Of course you can also click on the title of this journal entry and find a general how to ask for money page. Perhaps the following links are better served by the label who to ask for money for a good cause.
The first quite powerful argument is from a post in the Bastiat Society Blog (no affiliation with BFU). It shows a college seeking money without regard to the source.
I'm writing in response to Tom Martin's article about the University of Kentucky seeking state funding for a new high-tech home for the Gatton College of Business and Economics. I hope that the irony of this request is not lost on readers of Business Lexington.
The second link shows a state college, not normally socially responsible in a Bastiatian view, that has been emphasizing private support by those it has trained and those that support its mission.
Only three days into 2008, Cal State Fullerton starts the new year with a record-setting $30 million dollar gift to the College of Business and Economics. The gift from a grateful alumnus is the largest ever for Cal State Fullerton and ...
The third link is to good old BFU itself and our fundraising page; - so far a very ineffective fundraiser. However, it does state our position on valuing the source of our finances - and our refusal to seek grants and state aid by complying with bureaucratic rules.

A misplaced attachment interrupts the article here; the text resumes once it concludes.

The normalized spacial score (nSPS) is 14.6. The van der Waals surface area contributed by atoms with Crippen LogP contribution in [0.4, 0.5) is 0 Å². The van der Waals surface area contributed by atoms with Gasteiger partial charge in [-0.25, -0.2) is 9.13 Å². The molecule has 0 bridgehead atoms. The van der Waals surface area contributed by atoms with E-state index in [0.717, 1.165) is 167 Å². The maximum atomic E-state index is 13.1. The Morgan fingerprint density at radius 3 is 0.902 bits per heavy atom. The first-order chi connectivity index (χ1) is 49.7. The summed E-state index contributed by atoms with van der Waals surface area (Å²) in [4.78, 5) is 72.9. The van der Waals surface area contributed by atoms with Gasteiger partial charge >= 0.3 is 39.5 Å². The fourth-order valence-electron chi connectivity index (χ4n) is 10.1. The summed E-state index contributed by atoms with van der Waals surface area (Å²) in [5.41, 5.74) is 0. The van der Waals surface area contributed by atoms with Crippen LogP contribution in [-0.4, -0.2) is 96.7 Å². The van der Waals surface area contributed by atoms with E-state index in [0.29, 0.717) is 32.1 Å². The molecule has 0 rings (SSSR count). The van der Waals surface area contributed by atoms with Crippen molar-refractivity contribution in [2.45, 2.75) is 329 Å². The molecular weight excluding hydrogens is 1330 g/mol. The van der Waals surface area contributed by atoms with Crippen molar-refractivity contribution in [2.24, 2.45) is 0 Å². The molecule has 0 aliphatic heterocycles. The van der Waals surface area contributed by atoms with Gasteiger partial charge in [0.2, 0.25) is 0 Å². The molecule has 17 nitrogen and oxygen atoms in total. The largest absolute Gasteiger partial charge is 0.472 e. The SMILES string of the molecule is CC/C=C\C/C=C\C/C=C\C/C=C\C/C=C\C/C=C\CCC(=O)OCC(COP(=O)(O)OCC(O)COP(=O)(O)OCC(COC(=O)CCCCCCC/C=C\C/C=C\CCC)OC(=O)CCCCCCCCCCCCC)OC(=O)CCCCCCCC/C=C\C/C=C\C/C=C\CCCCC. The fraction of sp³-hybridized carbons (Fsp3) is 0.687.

Bastiat Free University does not receive any of the tax payer funding and public grants that are available to other universities and colleges. Further, we do not wish to receive such school funding due to the strings that are invariably attached and the coercive manner in which such funds are normally raised. Rather,
I would be remiss not to mention a one page, general college donations lens I have created called: How to use college donations to shape our future.
Read the links, consider the differences in approach, then expand your own conclusions to encompass all fundraising, and re-think your position again. If you consider all fundraising immoral, all donations to a cause indefensible, please remember benefits within free exchange do not have to be monetary.
Of all these links the one to the Bastiat Society Blog's post A Business Education will reveal the most elegant arguments, and is the one you should not skip.